I can't really explain how I created the shapes I did. It was done by eyeballing it until I was satisfied and trail and error.
For the chest plate, I took an old bra and added craft foam detailing. Then I created the larger bottom piece out of craft foam, added detailing and attached that to the bra using hot glue (I attached it while wearing it --obviously I did it carefully).
Once that was done, I primed everything (even the fabric part) using PlastiDip and spray painted it. I used spray paint for both the red and gold, so in order to keep the gold paint from getting onto the red areas, I covered the areas I wanted to stay red completely in painter's tape. Once the tape was secured and everything I wanted was covered I went ahead and painted the gold parts. After that dried, I could easily peel off the painter's tape.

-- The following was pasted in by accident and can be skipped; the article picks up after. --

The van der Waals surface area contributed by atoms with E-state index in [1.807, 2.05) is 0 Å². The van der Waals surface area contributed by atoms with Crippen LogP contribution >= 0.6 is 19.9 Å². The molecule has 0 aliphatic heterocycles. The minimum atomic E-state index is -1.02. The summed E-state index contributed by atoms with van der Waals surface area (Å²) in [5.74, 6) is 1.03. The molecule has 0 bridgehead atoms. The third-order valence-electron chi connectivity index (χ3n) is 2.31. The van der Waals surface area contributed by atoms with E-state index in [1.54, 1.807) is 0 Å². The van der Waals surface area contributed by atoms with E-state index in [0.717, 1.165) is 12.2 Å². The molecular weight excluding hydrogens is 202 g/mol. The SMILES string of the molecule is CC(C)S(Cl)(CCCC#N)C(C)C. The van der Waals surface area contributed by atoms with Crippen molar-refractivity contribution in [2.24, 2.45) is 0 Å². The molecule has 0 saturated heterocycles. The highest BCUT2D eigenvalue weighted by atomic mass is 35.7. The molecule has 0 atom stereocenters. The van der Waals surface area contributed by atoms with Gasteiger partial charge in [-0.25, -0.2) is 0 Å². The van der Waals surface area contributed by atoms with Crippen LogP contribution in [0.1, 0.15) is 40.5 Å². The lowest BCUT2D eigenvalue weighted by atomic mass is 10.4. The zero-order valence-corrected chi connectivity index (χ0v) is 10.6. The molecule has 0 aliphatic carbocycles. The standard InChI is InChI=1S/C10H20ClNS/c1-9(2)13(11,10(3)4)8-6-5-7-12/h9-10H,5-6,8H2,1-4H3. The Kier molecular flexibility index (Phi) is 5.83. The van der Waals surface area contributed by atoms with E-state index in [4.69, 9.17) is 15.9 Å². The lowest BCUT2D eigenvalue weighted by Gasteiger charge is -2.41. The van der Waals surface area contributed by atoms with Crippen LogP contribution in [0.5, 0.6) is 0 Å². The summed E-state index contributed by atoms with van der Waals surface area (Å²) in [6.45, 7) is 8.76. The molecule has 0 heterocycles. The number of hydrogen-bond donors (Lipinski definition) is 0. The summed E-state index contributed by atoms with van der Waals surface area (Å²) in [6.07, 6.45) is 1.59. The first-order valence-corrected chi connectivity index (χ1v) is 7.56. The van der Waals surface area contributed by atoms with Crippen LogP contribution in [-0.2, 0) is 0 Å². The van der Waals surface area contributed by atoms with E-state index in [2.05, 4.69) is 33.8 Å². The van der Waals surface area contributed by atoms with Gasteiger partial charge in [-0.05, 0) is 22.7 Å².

While wearing the chest plate I patterned the belt using the tape+foil/plastic wrap method. Marked my pattern and cut it out. Then transferred that onto the fabric and cut and sewn that.
I attached the belt to only the chest plate (so not the bra band) using hot glue along the top and bottom only.
I created the center piece using craft foam, primed it with wood glue and painted it with both acrylic and spray paint. I attached that with hot glue as well.
I patterned my jacket before attaching all that. I patterned it using the tape+plastic wrap and then continue to add to it while wearing my chest plate.
The way my chest plate and jacket works it, the bra band goes under the jacket while the belt part goes on top (this is why I did not glue the belt to the bra band).
The jacket only attaches and meets in the front at the bottom half, the top part was designed to be completely open (almost in a u shape) at the chest then begin to meet or close more near the neckline (reference other photos).